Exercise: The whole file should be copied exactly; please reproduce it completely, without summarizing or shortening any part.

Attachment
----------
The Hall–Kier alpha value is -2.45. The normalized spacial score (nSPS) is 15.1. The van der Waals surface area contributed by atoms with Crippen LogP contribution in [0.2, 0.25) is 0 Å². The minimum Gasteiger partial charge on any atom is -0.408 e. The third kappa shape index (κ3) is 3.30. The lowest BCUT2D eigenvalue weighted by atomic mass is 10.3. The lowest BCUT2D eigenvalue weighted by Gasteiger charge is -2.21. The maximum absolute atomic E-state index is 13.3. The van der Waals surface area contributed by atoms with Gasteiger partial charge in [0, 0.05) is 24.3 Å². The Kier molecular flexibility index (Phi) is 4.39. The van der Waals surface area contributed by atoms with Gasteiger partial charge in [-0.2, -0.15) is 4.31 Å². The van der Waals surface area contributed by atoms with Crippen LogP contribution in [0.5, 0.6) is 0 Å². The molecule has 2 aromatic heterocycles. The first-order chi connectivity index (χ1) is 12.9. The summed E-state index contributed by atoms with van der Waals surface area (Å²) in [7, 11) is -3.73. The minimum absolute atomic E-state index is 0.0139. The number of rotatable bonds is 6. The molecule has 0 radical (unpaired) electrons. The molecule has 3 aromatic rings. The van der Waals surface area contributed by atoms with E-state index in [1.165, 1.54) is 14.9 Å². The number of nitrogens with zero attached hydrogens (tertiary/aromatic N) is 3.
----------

The Hall–Kier alpha value is -2.45. The normalized spacial score (nSPS) is 15.1. The van der Waals surface area contributed by atoms with Crippen LogP contribution in [0.2, 0.25) is 0 Å². The minimum Gasteiger partial charge on any atom is -0.408 e. The third kappa shape index (κ3) is 3.30. The lowest BCUT2D eigenvalue weighted by atomic mass is 10.3. The lowest BCUT2D eigenvalue weighted by Gasteiger charge is -2.21. The maximum absolute atomic E-state index is 13.3. The van der Waals surface area contributed by atoms with Gasteiger partial charge in [0, 0.05) is 24.3 Å². The Kier molecular flexibility index (Phi) is 4.39. The van der Waals surface area contributed by atoms with Gasteiger partial charge in [-0.2, -0.15) is 4.31 Å². The van der Waals surface area contributed by atoms with Crippen LogP contribution in [0.5, 0.6) is 0 Å². The molecule has 2 aromatic heterocycles. The first-order chi connectivity index (χ1) is 12.9. The summed E-state index contributed by atoms with van der Waals surface area (Å²) in [7, 11) is -3.73. The minimum absolute atomic E-state index is 0.0139. The number of rotatable bonds is 6. The molecule has 0 radical (unpaired) electrons. The molecule has 3 aromatic rings. The van der Waals surface area contributed by atoms with E-state index in [1.165, 1.54) is 14.9 Å². The number of nitrogens with zero attached hydrogens (tertiary/aromatic N) is 3.